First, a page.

Guerrilla is a Spanish word that roughly translates to âlittle...
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Why do things go bump in the night? Why do werewolves change at the full moon? Why are vampires allergic to sunlight? The short answer is it’s easier to do evil deeds after nightfall. By the time the sun is completely down, most people are tired, relaxed, full-bellied from dinner, and getting ready for bed. There’s less light, generally less traffic (both vehicle and pedestrian), and it’s colder. If you have ill intentions, you’re unlikely to be seen and even less likely to be paid attention to. According to an article published by The Sleep Judge, based on 2017 crime reports from several selected cities, more than half of violent crimes occur at nighttime. We gleaned the following highlights from their data:
The source article goes into more depth, but these tidbits give us some great context to discuss the importance of low light tactics. To get ourselves properly “enlightened” on the topic, we took a two-day low-light shoot-house course taught jointly by Don Edwards of Greenline Tactical and John Dufresne of Kinetic Consulting. Both are veterans of the 75th Ranger Regiment, and their combined backgrounds include executive protection, professional mentor/consulting experience, as well as time spent in Special Forces and Asymmetric Warfare Group. While they both teach a number of classes separately, they joined forces to teach a weekend-long class that dealt specifically with the use of white lights in enclosed spaces for self-defense and duty purposes.
Buying a capable flashlight (a term we’ll define in greater detail below) isn’t the end of your journey to combating nighttime vulnerability. It’s the beginning. This is a common misconception and one that even yours truly once fell victim to. But the first time you use your 1,000-plus-lumen flashlight to search your house and hit the bathroom mirror or a glass sliding door at face level, you’ll realize that maybe there are some nuances to white light employment. We learned a couple of techniques from the Greenline/Kinetic team that were very helpful for us in navigating the dark.
If you have a light in your hand, and if you’re searching for potential threats, it’s instinct to point your light directly at anything that may signify said threat. Furthermore, many historical “tactical” light techniques (Harries, Rogers, syringe, FBI, etc.) require the light be placed in line with the muzzle of your weapon (and therefore your eyeball). While the logic of that makes sense on the surface — putting maximum lumens directly in front of your eye’s light sensors — handheld and weapon-mounted lights have evolved to such high output levels that legacy techniques sometimes shortchange the end user of important capabilities.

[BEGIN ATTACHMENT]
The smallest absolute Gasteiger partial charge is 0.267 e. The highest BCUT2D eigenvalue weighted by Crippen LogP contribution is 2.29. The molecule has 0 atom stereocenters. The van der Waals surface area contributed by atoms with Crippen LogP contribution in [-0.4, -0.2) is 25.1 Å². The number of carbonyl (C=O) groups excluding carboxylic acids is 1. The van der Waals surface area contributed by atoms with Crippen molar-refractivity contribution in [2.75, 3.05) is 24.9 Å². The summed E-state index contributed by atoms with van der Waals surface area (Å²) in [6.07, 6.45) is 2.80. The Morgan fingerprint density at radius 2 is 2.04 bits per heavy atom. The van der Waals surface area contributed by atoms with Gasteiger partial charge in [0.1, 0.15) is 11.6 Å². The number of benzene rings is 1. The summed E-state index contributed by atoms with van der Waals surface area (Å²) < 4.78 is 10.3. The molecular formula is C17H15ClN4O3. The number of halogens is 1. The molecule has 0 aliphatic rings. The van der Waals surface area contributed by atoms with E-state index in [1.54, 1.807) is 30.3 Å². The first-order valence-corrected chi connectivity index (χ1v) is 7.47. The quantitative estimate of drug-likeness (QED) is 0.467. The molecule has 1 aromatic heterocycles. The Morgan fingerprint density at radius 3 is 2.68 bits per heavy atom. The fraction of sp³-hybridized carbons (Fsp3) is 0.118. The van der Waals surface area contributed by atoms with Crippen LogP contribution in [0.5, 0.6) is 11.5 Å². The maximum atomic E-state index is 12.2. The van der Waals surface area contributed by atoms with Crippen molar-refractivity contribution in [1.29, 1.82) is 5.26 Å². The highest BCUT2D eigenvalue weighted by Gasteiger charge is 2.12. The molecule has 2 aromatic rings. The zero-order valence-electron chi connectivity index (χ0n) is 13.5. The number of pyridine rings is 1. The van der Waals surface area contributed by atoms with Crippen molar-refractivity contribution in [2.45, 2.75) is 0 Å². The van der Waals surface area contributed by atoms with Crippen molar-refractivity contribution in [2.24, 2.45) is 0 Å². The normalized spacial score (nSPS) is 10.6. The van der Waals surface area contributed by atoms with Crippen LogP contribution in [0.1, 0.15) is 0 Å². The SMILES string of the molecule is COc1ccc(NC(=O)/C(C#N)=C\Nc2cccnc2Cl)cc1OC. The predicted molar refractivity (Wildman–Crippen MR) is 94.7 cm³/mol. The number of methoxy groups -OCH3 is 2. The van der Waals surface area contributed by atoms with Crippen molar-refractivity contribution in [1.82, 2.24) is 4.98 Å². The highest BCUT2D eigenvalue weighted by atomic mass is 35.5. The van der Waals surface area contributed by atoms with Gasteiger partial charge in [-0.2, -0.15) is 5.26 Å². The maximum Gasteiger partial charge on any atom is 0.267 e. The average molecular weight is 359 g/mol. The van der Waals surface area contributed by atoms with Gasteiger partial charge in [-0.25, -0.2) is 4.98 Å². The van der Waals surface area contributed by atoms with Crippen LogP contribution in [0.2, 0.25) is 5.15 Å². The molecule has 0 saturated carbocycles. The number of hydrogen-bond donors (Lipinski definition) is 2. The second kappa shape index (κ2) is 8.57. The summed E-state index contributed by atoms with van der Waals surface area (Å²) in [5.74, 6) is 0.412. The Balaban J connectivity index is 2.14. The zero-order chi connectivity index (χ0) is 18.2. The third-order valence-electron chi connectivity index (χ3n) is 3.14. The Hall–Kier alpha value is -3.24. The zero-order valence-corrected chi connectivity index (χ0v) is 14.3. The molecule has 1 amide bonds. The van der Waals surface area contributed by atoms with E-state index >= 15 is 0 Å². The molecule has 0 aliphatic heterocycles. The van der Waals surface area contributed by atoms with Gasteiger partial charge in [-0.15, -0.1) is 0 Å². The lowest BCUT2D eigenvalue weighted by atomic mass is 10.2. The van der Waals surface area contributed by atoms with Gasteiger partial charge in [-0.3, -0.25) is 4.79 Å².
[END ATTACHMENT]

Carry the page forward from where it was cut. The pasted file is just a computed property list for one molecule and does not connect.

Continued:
Above: The power to punch through and around barriers (like windows and door pillars) is an important quality in any light, weapon-mounted or handheld, that will be used in a defensive context.
This technique is applicable to both handheld and weapon-mounted lights, but we’re going to focus on the latter for now. When searching a dark structure, it’s common practice to conduct your entire search with your weapon at full extension and either search through your optic or look through (or slightly over) your sights. If you have a pistol or carbine in front of your face when you turn on that light, target acquisition is easy since the light is directed parallel to the barrel of your gun, directly where you intend to put your bullets. But target identification can be hindered by two factors: having the weapon itself in your sight line, and having your light focused directly at the other person’s head/shoulders/upper thoracic cavity. Those are great areas to put bullets, but if you can’t see their hands, you’ll have a difficult time discerning whether or not they need to receive bullets. If the person’s hands are below their sternum, seeing them through or over the top of your sights will be impeded by your weapon, especially a carbine or shotgun, and you may not be able to determine if they’re holding a weapon or carrying one in their waistband. Furthermore, the configuration of your light could compound the problem. Some flashlights have a very intense center hotspot with little to no spill (residual light that surrounds the focused portion of the beam). If your light has high output with a very tight beam, you still may not see those hands or that weapon, even if you’re using a handheld light at eye level with no gun.